through ongoing research, publications, speaking engagements, and interviews.
For more info:
Peter T. Pacik, MD, FACS
Plastic Surgery Professional Association
57 Bay Street
Manchester, NH 03104
About the Author
Joni B. Cole is an author, editor, and writing instructor. Library Journal
“strongly recommended” her book Toxic Feedback: Helping Writers Survive and Thrive; and American Book Review stated, “I can’t imagine a better guide to [writing’s]
rewards and perils than this fine book.” Joni is also the creator of the acclaimed “This Day” book series, including Water Cooler Diaries: Women Across America Share Their
Day at Work. Listed as “One of the Year’s Notable Career Books” by the New York Post, the book was described as “both fascinating and eye-opening” by Publisher’s
Weekly. Joni is a frequent speaker at writing conferences, and has appeared on CNN and been a guest on numerous radio shows around the country. For more information: www.jonicole.com.
About the Illustrator
Nicole Piar is an illustrator and graphic designer who lives and works in a little house nestled in an Alder tree high above the big, crazy metropolis that is Los Angeles. She has
designed and illustrated graphics for women’s clothing, stationery, journals, notebooks, greeting cards, and gift products that are sold in stores such as Barnes and Noble, Macy’s,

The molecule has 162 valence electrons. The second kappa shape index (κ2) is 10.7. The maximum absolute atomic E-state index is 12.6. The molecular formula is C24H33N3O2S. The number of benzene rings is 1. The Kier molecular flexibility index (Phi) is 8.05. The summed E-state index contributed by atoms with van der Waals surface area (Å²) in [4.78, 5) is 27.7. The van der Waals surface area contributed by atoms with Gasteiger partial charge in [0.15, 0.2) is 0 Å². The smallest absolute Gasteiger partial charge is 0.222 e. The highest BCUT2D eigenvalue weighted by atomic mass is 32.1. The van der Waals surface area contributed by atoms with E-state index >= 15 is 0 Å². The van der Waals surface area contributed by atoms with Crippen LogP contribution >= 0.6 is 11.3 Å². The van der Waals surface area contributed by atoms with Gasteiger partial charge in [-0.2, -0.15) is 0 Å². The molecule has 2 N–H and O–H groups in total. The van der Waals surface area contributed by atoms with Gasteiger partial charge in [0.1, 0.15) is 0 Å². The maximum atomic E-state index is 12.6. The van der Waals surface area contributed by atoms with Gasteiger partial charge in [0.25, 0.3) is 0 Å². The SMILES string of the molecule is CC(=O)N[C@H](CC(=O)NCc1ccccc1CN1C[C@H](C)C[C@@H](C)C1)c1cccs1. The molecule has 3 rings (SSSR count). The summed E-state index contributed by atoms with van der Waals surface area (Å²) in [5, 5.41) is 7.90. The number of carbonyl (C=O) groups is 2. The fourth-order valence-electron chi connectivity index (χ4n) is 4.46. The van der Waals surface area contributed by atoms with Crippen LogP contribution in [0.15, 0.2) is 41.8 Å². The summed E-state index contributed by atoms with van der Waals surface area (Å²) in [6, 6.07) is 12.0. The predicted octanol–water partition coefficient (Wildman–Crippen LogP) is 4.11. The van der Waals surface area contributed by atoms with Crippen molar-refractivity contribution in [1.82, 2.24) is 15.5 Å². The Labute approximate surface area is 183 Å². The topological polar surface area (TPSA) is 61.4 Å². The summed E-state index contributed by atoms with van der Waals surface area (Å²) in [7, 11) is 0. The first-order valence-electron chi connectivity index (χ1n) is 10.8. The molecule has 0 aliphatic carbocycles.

Nordstrom, Michael’s Arts and Crafts, and cute little speciality boutiques world-wide. She is currently writing and illustrating her first children’s book. For more information: www.ghostkitten.com
About the Illustrations
The cover illustration depicts a woman enjoying her full luscious sensuality. She is at ease in her body and fearless in her sexuality. Women suffering from vaginismus often
feel unfairly cut off from the sexual bliss that appears to come so effortlessly for some. The dark horizontal bands refer to this feeling of being barred off or separated from
their own sexual fulfillment. The five black and white illustrations scattered across the book mark the journey of healing. A flower is the sexual organ of a plant. The slow
blooming of the flower woman in the illustrations is a metaphor for emotional opening and blossoming sexuality.